Two more Democrats, Reps. Loretta Sanchez (D-CA) and Tim Bishop (D-NY) have signed on to Rep. Phil Roe’s (R-TN) bill to repeal the Independent Payment Advisory Board (IPAB) — a 15-member cost-cutting commission established by the Affordable Care Act. The Board is tasked with making binding recommendations to Congress for lowering health care spending if costs increase beyond a certain point.
“IPAB shifts health-care decision-making power away from the patient; it will operate without transparency or accountability, bypassing all congressional oversight; and it places the focus on slashing Medicare costs, rather than on improving the quality of care,” Roe said earlier this month. “I am pleased there is growing bipartisan support to repeal the IPAB because it will lead to rationing of care by government bureaucrats.” But a ThinkProgress analysis of the 198 Democratic and Republican lawmakers who are co-sponsoring the measure shows that 138 members also voted in favor of yesterday’s debt ceiling bill, a measure which could have a far more substantial effect on “slashing Medicare” than the ACA’s IPAB board:
— 138 co-sponsors of Roe’s IPAB repeal bill voted for the debt ceiling deal; 6 Democrats and 132 Republicans.
— 60 co-sponsors of Roe’s IPAB repeal bill voted against the debt ceiling deal; 3 Democrats and 57 Republicans.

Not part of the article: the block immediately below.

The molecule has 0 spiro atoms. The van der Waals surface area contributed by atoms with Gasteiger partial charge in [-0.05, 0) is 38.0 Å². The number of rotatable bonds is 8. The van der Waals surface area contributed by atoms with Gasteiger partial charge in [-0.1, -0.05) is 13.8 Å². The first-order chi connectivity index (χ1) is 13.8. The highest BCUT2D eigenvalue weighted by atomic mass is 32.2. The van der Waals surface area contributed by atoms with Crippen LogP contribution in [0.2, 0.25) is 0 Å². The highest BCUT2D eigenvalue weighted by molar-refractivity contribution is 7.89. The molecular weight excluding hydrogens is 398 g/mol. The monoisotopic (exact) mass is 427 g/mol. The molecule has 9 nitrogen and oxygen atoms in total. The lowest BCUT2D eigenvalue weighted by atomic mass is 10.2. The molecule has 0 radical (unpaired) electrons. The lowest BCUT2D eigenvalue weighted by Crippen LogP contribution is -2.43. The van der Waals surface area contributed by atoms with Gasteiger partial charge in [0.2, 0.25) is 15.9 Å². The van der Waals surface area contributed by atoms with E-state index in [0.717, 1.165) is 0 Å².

The deal reached yesterday would raise the debt ceiling through 2012 by immediately cutting $917 billion from mostly discretionary spending and establishing a joint congressional committee to recommend $1.2 trillion to $1.5 trillion in additional cuts. And while Medicare is protected from the first round of reductions, it will likely be targeted in the second. In fact, the committee is free for slash provider reimbursements or make a wide array of benefit cuts from raising the eligibility age to offering premium support to means testing the program.
If the committee’s recommendations are not enacted by December 23, 2011, across the board spending cuts are triggered, affecting up to 2 percent of Medicare’s total spending, but excluding Medicare benefits. Still, the committee’s cuts or the triggered reductions would do far more to “slash” Medicare expenditures and potentially undermine seniors’ access to Medicare than the IPAB. Here is why (after the jump):
1) Congress can fully replace an IPAB recommendation with a reform that saves the same amount of money or muster both a supermajority and a presidential signature to stop IPAB from acting >> Congress can control the committee’s recommendations, but cannot stop the triggers from going into effect.
2) IPAB is prohibited from including any recommendation that would: (1) ration health care; (2) raise revenues or increase Medicare beneficiary premiums or cost sharing; or (3) otherwise restrict benefits or modify eligibility criteria >> While the triggers can’t make cuts to Medicare benefits, the committee is not restricted in what it eliminates from the program.
3) Lawmakers can pre-empt the IPAB by passing their own cost-control legislation >> The “trigger” cuts are enacted automatically unless the committee produces a compromise.
4) The IPAB is comprised of Senate-confirmed medical experts and consumer advocates >> The committee will include politicians with limited health care backgrounds.